Visions of a sustainable food future
Stefan de Haan, Regional Program Management Officer (Vietnam)
“A new food paradigm is emerging in Vietnam that is focused on quality rather than quantity, diversity rather than uniformity, and the importance of smallholder inclusion”
Why healthy cities depend on vibrant countrysides
When I arrived in Vietnam early 2015, my first conversations with the local shop owner, the lady at the bank and the taxi driver were about the country’s food. What did I think of it? Did I like it? What was my favorite dish?
When they found out I worked in agriculture, these exchanges quickly turned to the topic of food safety. How do we know if the food is healthy? How do we know if it’s okay to eat? They had heard about farmers using too many pesticides; could they trust what they were eating to nourish them, rather than make them sick?
As I settled into my new life in Hanoi, I soon realized that other issues relating to the food system were also a concern: food waste, environmental damage and unsustainable farming were national talking points.
What Vietnam is witnessing is happening on a regional and global scale: food systems are transforming quickly, becoming increasingly industrialized and globalized. At the same time, Vietnam’s agriculture has been intensifying, in many cases surpassing the land’s natural carrying capacity. Taken together, these changes have resulted in a range of health and environmental challenges that we now have to respond to.
These food systems are also increasingly ‘anonymous’ – in many countries, the family farm has become invisible, and the consumer influenced by powerful marketing that doesn’t always have their best interests at heart. The displacement of traditional diets with processed, uniform, energy-dense foods has been linked to the rise in obesity and other lifestyle-related diseases around the world. Vietnam and other SE Asian countries are no exception.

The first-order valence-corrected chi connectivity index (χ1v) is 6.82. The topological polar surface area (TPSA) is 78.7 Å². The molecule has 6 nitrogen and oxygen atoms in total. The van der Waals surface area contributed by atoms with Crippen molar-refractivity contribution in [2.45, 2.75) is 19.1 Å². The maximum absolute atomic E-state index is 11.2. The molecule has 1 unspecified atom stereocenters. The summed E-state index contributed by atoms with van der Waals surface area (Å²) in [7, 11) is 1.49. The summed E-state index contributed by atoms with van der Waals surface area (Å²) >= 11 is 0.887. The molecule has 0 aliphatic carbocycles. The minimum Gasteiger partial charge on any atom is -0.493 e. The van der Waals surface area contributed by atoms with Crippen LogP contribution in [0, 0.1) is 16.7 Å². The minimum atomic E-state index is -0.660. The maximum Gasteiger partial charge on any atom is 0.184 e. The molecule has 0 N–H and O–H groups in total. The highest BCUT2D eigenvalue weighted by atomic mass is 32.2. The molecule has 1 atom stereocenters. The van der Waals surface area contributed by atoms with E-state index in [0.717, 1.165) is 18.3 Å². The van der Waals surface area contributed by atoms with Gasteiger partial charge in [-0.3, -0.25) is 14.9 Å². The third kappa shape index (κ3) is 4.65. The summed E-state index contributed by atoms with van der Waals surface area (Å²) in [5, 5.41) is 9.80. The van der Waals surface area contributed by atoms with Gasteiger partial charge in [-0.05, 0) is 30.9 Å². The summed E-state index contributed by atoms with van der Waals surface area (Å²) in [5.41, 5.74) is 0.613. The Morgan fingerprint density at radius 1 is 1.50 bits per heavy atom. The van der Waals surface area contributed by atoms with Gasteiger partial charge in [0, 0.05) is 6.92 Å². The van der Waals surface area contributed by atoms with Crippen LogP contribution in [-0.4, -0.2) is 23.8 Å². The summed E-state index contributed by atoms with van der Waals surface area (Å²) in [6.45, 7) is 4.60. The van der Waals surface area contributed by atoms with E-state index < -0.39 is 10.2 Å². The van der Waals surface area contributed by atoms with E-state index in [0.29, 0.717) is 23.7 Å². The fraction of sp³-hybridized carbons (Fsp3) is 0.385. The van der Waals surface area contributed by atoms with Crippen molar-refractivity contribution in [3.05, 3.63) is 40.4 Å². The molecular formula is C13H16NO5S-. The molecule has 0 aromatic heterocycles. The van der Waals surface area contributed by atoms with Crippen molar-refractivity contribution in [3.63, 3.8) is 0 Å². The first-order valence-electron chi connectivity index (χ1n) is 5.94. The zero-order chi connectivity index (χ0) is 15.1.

It’s both fascinating and troubling just how quickly and how much these new food systems have disrupted food cultures that are sometimes centuries-long.
But I believe the situation can be turned around. A new food paradigm is emerging in Vietnam that is focused on quality rather than quantity, diversity rather than uniformity, and the importance of smallholder inclusion. It’s a paradigm that recognises that healthy cities depend on vibrant countrysides producing a wide range of food in a sustainable way. It’s a paradigm in which the relationship between urban and rural areas is symbiotic, with farmers, city dwellers and the environment all benefitting.
But to get there we’ll need to overcome a series of obstacles. For example, we’ll need to raise awareness with some sectors of society about what constitutes a healthy diet. This includes women in particular, who are normally household decision makers when it comes to what their families eat. And we’ll need to involve the youth too – they’re the ones who will be the driving force that helps transform the country’s food systems, not least because they will be the farmers of the future.
Another is that diverse and healthy food is often more expensive than industrially produced, processed food, meaning only wealthier consumers can afford it.
But I think that it will soon be accessible to consumers from all socioeconomic backgrounds in Vietnam, not only the fortune few. Its production and marketing will be traceable and environmental friendly; the work of research organisations like CIAT will help policymakers promote key innovations, from ecologically-sound farming practices, to low-carbon food retail networks, improved storage to reduce food losses, and improved ‘wet markets’ offering fresh, healthy food in the country’s rapidly-growing cities.
If we can do this, it could mean that Vietnam’s food systems will not only be diverse and increasingly healthy, they will also become a space in which consumers set the agenda. They will revalue all the unique elements of Vietnamese diets, including the use of fresh and sustainably-produced food. It will create an environment that incentivizes producers to grow food that rural and city dwellers alike are happy to consume, and happy to share with their families.
It means the concerns of people like my local shop owner, the lady at the bank and the taxi driver will have a direct, positive influence on the countryside, and the nation’s health.